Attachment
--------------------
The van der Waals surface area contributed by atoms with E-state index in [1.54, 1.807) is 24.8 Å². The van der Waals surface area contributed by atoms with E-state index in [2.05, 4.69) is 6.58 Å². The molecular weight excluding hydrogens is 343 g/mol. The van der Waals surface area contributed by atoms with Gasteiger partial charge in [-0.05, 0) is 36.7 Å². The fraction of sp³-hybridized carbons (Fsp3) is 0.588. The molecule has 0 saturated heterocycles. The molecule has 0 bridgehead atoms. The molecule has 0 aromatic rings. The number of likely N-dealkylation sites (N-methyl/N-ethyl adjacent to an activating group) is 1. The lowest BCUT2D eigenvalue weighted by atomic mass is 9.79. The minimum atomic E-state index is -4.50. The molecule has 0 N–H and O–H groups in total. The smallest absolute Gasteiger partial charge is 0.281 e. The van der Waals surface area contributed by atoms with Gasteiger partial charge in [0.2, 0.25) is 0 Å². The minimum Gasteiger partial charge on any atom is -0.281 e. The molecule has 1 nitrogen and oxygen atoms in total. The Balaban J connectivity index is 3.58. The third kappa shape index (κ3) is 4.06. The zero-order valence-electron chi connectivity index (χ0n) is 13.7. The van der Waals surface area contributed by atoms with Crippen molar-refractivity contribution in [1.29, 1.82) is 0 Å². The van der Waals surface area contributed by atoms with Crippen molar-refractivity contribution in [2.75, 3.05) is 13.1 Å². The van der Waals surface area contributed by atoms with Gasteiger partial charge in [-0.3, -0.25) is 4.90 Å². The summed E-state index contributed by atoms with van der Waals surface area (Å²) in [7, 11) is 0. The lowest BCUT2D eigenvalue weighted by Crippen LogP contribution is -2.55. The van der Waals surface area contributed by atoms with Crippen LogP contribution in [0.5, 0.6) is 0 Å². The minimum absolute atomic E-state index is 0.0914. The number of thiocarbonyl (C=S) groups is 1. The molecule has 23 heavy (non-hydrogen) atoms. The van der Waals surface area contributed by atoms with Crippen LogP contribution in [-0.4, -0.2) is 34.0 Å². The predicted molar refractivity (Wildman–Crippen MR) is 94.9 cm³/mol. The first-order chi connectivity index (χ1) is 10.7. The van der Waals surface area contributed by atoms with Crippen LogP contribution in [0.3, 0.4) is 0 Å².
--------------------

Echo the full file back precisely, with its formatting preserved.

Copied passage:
The van der Waals surface area contributed by atoms with E-state index in [1.54, 1.807) is 24.8 Å². The van der Waals surface area contributed by atoms with E-state index in [2.05, 4.69) is 6.58 Å². The molecular weight excluding hydrogens is 343 g/mol. The van der Waals surface area contributed by atoms with Gasteiger partial charge in [-0.05, 0) is 36.7 Å². The fraction of sp³-hybridized carbons (Fsp3) is 0.588. The molecule has 0 saturated heterocycles. The molecule has 0 bridgehead atoms. The molecule has 0 aromatic rings. The number of likely N-dealkylation sites (N-methyl/N-ethyl adjacent to an activating group) is 1. The lowest BCUT2D eigenvalue weighted by atomic mass is 9.79. The minimum atomic E-state index is -4.50. The molecule has 0 N–H and O–H groups in total. The smallest absolute Gasteiger partial charge is 0.281 e. The van der Waals surface area contributed by atoms with Gasteiger partial charge in [0.2, 0.25) is 0 Å². The minimum Gasteiger partial charge on any atom is -0.281 e. The molecule has 1 nitrogen and oxygen atoms in total. The Balaban J connectivity index is 3.58. The third kappa shape index (κ3) is 4.06. The zero-order valence-electron chi connectivity index (χ0n) is 13.7. The van der Waals surface area contributed by atoms with Crippen molar-refractivity contribution in [1.29, 1.82) is 0 Å². The van der Waals surface area contributed by atoms with Crippen molar-refractivity contribution in [2.75, 3.05) is 13.1 Å². The van der Waals surface area contributed by atoms with Gasteiger partial charge in [-0.3, -0.25) is 4.90 Å². The summed E-state index contributed by atoms with van der Waals surface area (Å²) in [7, 11) is 0. The lowest BCUT2D eigenvalue weighted by Crippen LogP contribution is -2.55. The van der Waals surface area contributed by atoms with Crippen LogP contribution in [0.5, 0.6) is 0 Å². The minimum absolute atomic E-state index is 0.0914. The number of thiocarbonyl (C=S) groups is 1. The molecule has 23 heavy (non-hydrogen) atoms. The van der Waals surface area contributed by atoms with Crippen LogP contribution in [-0.4, -0.2) is 34.0 Å². The predicted molar refractivity (Wildman–Crippen MR) is 94.9 cm³/mol. The first-order chi connectivity index (χ1) is 10.7. The van der Waals surface area contributed by atoms with Crippen LogP contribution in [0.3, 0.4) is 0 Å².